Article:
On our blog, we recently explained the four pillars of ethics and trust in People Analytics – privacy, security, eliminating bias, and people impact. In this article, we’d like to further discuss how – by recognizing these four elements – you can safeguard employee data and nurture their trust. You’ll find a comprehensive list of the best practices below, inspired by some of the best People Analytics implementations on the market. Let’s jump right in.
When it comes to people function and insights, it’s vital to ensure that employees know which data is collected and how it’s being used and to assure them that it is being gathered for positive purposes. The people team should be transparent about what they do with data, and guarantee that there are effective privacy policies to protect employee data.
It’s necessary for every business to put in place clear guidelines to explain what data can be collected and how it can be used, analyzed, and distributed.
We’ve put together a list of best practices and preemptive actions that will help you reduce the risk of privacy violations:
To understand your People Analytics security levels, it’s worth starting with a question – is your data stored and protected in a database that can’t be easily found? Also, is it encrypted, hidden away behind complex password policies, or other security measures?
Here are our top recommendations:
As mentioned in our previous piece, our systems can only become as biased as we allow them to. Josh Bersin points out that if our existing data is biased, so will our software’s actions and recommendations. Therefore, it’s always best to assume that our People Analytics tools come with their set of prejudice.
So, how to ‘scan’ your system for traces of bias? Here are a few best practices:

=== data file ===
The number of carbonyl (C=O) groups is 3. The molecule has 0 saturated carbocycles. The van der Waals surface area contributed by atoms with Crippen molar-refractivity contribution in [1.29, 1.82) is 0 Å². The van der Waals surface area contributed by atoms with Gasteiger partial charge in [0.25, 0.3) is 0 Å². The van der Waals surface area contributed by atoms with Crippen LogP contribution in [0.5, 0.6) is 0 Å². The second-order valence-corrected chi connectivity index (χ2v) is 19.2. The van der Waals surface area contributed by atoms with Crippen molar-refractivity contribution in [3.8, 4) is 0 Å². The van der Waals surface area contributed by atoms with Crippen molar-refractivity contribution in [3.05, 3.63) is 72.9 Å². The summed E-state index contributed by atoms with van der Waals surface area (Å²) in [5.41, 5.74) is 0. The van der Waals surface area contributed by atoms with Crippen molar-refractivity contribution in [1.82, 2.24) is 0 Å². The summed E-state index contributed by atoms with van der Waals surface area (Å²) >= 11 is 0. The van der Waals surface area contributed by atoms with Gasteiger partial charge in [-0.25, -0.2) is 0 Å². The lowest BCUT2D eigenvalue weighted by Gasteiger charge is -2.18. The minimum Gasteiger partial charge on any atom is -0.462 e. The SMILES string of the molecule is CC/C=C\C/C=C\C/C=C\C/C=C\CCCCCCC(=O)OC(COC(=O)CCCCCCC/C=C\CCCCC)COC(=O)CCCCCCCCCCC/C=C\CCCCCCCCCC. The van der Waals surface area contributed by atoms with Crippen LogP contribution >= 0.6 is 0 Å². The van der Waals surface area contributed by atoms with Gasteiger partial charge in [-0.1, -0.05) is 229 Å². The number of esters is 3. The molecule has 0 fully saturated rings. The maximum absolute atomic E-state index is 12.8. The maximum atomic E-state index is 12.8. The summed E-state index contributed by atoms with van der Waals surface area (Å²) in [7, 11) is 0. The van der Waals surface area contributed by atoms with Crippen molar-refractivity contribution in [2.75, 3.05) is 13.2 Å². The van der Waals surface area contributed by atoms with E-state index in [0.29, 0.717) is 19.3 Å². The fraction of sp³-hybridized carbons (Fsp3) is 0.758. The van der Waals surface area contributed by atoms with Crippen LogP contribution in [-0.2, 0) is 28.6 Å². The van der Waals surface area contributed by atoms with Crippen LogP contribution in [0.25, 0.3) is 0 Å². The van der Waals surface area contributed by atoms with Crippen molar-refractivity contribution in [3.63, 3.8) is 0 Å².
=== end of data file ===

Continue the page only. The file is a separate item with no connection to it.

Your people analytics program should focus only on strategies that positively impact employees. For instance, if you’re tracking work productivity in the hopes of making the workplace better, then that’s perfectly OK. However, if you collect it to eliminate low performers, high chances are, you’re in violation of your company’s management principles.
Josh Bersin mentioned that some companies use data to predict retention. If they spot employees who are thinking of leaving they start to give them unfavorable treatment. For instance, managers stop talking to them and reduce their support since they think it’s a waste of time as they’re going to leave anyway.
Here are a few best practices that we recommend following to reduce the risk of imposing psychological harm on employees:
There are a number of preemptive measures you can take to ensure the right privacy, security, objectivity, and impact of your People Analytics solution. First and foremost, it’s essential to use a tool like Network Perspective which, at its very core, respects employee privacy. Furthermore, remember that People Analytics should be a joint effort of the people team, IT, and C-level executives, and should be refined continuously. Only then will you be able to create a bias-free, safe system which supports team growth, productivity and well-being.
If you’d like to see how Network Perspective protects employee data, reach out – we’ll be more than happy to jump on a call!